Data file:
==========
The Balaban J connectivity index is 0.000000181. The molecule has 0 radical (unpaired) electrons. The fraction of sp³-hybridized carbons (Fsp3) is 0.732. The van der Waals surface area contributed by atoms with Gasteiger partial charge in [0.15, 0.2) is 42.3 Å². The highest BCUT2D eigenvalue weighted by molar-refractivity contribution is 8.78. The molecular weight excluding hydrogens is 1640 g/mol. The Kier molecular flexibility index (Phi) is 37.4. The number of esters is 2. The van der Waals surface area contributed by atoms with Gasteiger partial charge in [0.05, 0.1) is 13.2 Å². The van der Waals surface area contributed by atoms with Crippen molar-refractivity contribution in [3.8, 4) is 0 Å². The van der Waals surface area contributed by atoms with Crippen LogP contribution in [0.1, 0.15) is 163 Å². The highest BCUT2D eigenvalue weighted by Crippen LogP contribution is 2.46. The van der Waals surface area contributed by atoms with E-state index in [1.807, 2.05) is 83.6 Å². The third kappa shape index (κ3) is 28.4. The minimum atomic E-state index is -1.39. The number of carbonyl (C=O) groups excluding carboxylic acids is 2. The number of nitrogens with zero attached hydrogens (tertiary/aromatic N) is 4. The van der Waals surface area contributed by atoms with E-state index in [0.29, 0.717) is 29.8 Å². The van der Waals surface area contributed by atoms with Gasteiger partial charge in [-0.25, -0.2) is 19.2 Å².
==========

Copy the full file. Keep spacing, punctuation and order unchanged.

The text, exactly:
The Balaban J connectivity index is 0.000000181. The molecule has 0 radical (unpaired) electrons. The fraction of sp³-hybridized carbons (Fsp3) is 0.732. The van der Waals surface area contributed by atoms with Gasteiger partial charge in [0.15, 0.2) is 42.3 Å². The highest BCUT2D eigenvalue weighted by molar-refractivity contribution is 8.78. The molecular weight excluding hydrogens is 1640 g/mol. The Kier molecular flexibility index (Phi) is 37.4. The number of esters is 2. The van der Waals surface area contributed by atoms with Gasteiger partial charge in [0.05, 0.1) is 13.2 Å². The van der Waals surface area contributed by atoms with Crippen molar-refractivity contribution in [3.8, 4) is 0 Å². The van der Waals surface area contributed by atoms with Crippen LogP contribution in [0.1, 0.15) is 163 Å². The highest BCUT2D eigenvalue weighted by Crippen LogP contribution is 2.46. The van der Waals surface area contributed by atoms with E-state index in [1.807, 2.05) is 83.6 Å². The third kappa shape index (κ3) is 28.4. The minimum atomic E-state index is -1.39. The number of carbonyl (C=O) groups excluding carboxylic acids is 2. The number of nitrogens with zero attached hydrogens (tertiary/aromatic N) is 4. The van der Waals surface area contributed by atoms with E-state index in [0.29, 0.717) is 29.8 Å². The van der Waals surface area contributed by atoms with Gasteiger partial charge in [-0.25, -0.2) is 19.2 Å².